An Experimental Inquiry into the Nature and Propagation of Heat


An Experimental Inquiry into the Nature and Propagation of Heat


Leslie Family


Leslie, Sir John


London: Printed for J. Mawman




Harvard University


In the public domain



Extracted Text

^L 6" AN EXPERIMENTAL Inaui THE NATURE, AND PROPAGATION, HE OF A BY JOHN LESLIE. LONDON: PRINTED FOR J. MAWMAN, NO. 22 POULTRY J SOLD ALSO BY BELL AND ERADFUTE, EDINBURGH. 1804. T. Gillct Printer, Salisbury Square. /& ; AND ILLUSTRATIONS. 52 1 Note XV. p. 133. The influence which the slow communication of impulse must have in heightening the effects casual disturbing force, receives illustration from the any through the atmosphere of of phenomena observed in narrow tides seas, where the waters to rise far above the height assigned are by theory. Compare, for example, the prodigious accumulation which takes place in the British Channel, with the moderate recipro cating swell that prevails in the free expanse of the Pacific Ocean. Straits and estuaries, by confining the current of influx, cause a derangement similar to what is produced by sympathy between the imperfect air, in augmenting If our the unequal the distant portions of the of that fluid. distribution globe had been smaller, the variations of the barometer would have been proportionally diminished. To investigate accurately, therefore, of wind, it is requisite to consider the motive acting simultaneously, progressive for the origin and effects diffusion. but as spreading themselves The problem will its complete solution, upon the extension partial differences ; a forces not as hence of with a depend, the method of discovery in the higher calculus to which it And though, in an aqueous medium, the ac tual motion is much slower and the propagation of impulse swifter, the currents of the ocean must likewise experience a first gave rise. certain degree of modification. The profound researches of on that subject would consequently require some Laplace revision. Note XVI. p. 136. Mr. Hume is the first, as far as 1 know, who has treated of causation in a truly philosophic manner. sary Connexion seems a model His Essay on Neces of clear and accurate reasoning. But ; KOTES 5*8 But it was only wanted to dispel the cloud had long darkened so of mystery which that important subject. The unsophis ticated sentiments of mankind are in perfect unison with the deductions of logic, and imply nothing more at bottom, in the relation of cause and effect, than a This will distinctly quence. appear constant and invariable from a critical se examina tion of language, that great and durable monument of human Etymology has indeed been often exposed to ridi cule, by the crude and fanciful opinions of philologists and thought. dreaming Yet therefore to cover it with un antiquaries. To trace qualified contempt, would only betray ignorance. etymologies with sober light of philosophy, circumspection, and guided by the of ingenuity, is not only a liberal exercise but elucidates finely the various phases of the human mind, and represents to our view the history and progress of its Derivations are not safely inferred more abstruse operations. from solitary instances ; they must be drawn from the com parison of whole classes of words, and the uniform analogy of different languages. It would be foreign to my present ob I trust, however, that the ject to engage in such discussions. few examples which I shall select will amply confirm what has been advanced. appropriate term for cause. The same word, with only slight alterations, runs through Ursach, in German, of the several branches of ur, noun. is the an inseparable It the Gothic stem. preposition, Sache denotes a thing of and is compounded sache, a substantive moment, an interesting and im ur, signifies before or anterior. It now occurs only in composition, but its radical force is there portant object. The prefix, clearly marked. to designate the By the German mineralogists, it supposed trap and Ur-kalkstein Uranfangliche Gcbirgsarten. The same the employed Thus, Urgeneral class of primitive substances —comprehended under is : particle had passed into other dialects, and is even retained in English, though now very seldom used except by the poets — " Ere the mountains were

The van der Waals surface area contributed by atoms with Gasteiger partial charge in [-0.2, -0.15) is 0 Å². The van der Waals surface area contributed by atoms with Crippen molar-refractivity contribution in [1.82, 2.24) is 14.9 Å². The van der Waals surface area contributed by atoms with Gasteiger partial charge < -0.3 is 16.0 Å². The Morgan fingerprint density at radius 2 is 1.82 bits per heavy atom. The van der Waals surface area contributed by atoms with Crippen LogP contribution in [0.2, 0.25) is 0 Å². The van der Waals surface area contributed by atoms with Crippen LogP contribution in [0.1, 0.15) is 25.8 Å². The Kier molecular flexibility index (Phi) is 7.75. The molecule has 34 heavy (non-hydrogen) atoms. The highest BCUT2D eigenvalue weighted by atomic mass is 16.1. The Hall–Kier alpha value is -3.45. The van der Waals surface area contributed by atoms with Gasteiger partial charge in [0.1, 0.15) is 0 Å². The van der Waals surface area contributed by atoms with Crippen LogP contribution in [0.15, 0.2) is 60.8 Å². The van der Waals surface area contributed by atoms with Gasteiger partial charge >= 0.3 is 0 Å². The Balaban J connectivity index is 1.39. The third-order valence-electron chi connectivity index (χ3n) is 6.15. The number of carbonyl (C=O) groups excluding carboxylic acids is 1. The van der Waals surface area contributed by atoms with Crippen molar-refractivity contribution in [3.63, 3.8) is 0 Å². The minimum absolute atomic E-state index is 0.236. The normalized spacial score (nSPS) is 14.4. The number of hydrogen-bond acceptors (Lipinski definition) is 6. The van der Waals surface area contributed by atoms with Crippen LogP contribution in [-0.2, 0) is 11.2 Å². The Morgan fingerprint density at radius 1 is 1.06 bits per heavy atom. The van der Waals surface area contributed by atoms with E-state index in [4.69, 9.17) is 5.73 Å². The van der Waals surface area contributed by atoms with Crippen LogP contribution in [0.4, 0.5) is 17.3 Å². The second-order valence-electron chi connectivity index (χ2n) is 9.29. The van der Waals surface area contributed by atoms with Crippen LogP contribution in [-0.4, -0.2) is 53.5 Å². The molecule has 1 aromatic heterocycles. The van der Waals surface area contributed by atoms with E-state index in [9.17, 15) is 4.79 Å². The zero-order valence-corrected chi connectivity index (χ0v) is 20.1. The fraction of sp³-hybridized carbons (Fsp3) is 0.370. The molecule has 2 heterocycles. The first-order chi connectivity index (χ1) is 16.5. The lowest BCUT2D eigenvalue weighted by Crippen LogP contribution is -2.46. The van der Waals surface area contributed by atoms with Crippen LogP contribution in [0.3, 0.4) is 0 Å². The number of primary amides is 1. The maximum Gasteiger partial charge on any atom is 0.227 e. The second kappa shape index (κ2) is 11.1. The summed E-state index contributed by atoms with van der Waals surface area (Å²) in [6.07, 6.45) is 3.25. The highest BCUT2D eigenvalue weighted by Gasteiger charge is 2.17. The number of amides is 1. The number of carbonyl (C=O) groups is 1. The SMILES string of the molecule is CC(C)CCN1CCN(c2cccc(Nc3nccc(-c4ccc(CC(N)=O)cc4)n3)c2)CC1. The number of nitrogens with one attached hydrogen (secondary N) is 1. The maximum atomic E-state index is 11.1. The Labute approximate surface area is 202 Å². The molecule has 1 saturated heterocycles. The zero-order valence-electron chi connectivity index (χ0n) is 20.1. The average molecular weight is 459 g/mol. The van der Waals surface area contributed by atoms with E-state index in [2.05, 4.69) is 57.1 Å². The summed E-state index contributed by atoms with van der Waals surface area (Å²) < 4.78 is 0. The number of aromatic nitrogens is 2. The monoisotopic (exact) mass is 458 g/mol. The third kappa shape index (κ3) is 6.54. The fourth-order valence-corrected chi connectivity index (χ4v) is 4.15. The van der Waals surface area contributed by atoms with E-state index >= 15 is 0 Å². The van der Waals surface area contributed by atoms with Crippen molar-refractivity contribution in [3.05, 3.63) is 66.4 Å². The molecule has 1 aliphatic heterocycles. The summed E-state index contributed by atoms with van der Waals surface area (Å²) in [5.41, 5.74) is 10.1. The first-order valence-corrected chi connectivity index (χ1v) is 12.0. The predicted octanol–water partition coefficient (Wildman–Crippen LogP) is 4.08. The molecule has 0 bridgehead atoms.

Leslie, Sir John, “An Experimental Inquiry into the Nature and Propagation of Heat,” Digital Exhibits, accessed April 23, 2024,

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